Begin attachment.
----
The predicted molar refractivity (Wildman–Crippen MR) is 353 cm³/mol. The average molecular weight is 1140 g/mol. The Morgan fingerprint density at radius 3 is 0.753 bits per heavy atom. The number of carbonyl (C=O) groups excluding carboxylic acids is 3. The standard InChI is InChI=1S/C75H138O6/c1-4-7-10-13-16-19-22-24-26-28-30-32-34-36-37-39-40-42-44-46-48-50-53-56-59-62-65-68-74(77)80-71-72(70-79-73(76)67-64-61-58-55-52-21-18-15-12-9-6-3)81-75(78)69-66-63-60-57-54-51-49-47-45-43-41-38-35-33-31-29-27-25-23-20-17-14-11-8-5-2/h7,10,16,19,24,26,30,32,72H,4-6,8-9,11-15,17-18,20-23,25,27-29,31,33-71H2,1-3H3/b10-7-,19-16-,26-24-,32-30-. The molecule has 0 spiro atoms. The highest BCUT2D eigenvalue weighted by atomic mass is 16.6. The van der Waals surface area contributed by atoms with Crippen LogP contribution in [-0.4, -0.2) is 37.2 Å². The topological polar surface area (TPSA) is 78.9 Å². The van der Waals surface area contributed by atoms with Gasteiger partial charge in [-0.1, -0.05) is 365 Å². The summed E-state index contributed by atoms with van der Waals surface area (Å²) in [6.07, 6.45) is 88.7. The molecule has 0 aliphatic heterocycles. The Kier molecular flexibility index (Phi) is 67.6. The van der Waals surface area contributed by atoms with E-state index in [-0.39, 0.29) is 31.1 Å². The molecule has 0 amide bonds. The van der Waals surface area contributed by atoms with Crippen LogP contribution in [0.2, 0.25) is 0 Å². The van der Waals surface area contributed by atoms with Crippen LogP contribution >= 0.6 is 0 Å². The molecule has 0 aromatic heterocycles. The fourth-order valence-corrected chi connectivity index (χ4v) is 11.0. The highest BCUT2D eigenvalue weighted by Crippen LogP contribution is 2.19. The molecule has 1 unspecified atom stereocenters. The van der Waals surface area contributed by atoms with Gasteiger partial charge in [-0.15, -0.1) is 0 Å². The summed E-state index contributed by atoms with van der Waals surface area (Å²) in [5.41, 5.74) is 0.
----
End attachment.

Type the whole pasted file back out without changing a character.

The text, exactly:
The predicted molar refractivity (Wildman–Crippen MR) is 353 cm³/mol. The average molecular weight is 1140 g/mol. The Morgan fingerprint density at radius 3 is 0.753 bits per heavy atom. The number of carbonyl (C=O) groups excluding carboxylic acids is 3. The standard InChI is InChI=1S/C75H138O6/c1-4-7-10-13-16-19-22-24-26-28-30-32-34-36-37-39-40-42-44-46-48-50-53-56-59-62-65-68-74(77)80-71-72(70-79-73(76)67-64-61-58-55-52-21-18-15-12-9-6-3)81-75(78)69-66-63-60-57-54-51-49-47-45-43-41-38-35-33-31-29-27-25-23-20-17-14-11-8-5-2/h7,10,16,19,24,26,30,32,72H,4-6,8-9,11-15,17-18,20-23,25,27-29,31,33-71H2,1-3H3/b10-7-,19-16-,26-24-,32-30-. The molecule has 0 spiro atoms. The highest BCUT2D eigenvalue weighted by atomic mass is 16.6. The van der Waals surface area contributed by atoms with Crippen LogP contribution in [-0.4, -0.2) is 37.2 Å². The topological polar surface area (TPSA) is 78.9 Å². The van der Waals surface area contributed by atoms with Gasteiger partial charge in [-0.1, -0.05) is 365 Å². The summed E-state index contributed by atoms with van der Waals surface area (Å²) in [6.07, 6.45) is 88.7. The molecule has 0 aliphatic heterocycles. The Kier molecular flexibility index (Phi) is 67.6. The van der Waals surface area contributed by atoms with E-state index in [-0.39, 0.29) is 31.1 Å². The molecule has 0 amide bonds. The van der Waals surface area contributed by atoms with Crippen LogP contribution in [0.2, 0.25) is 0 Å². The van der Waals surface area contributed by atoms with Crippen LogP contribution >= 0.6 is 0 Å². The molecule has 0 aromatic heterocycles. The fourth-order valence-corrected chi connectivity index (χ4v) is 11.0. The highest BCUT2D eigenvalue weighted by Crippen LogP contribution is 2.19. The molecule has 1 unspecified atom stereocenters. The van der Waals surface area contributed by atoms with Gasteiger partial charge in [-0.15, -0.1) is 0 Å². The summed E-state index contributed by atoms with van der Waals surface area (Å²) in [5.41, 5.74) is 0.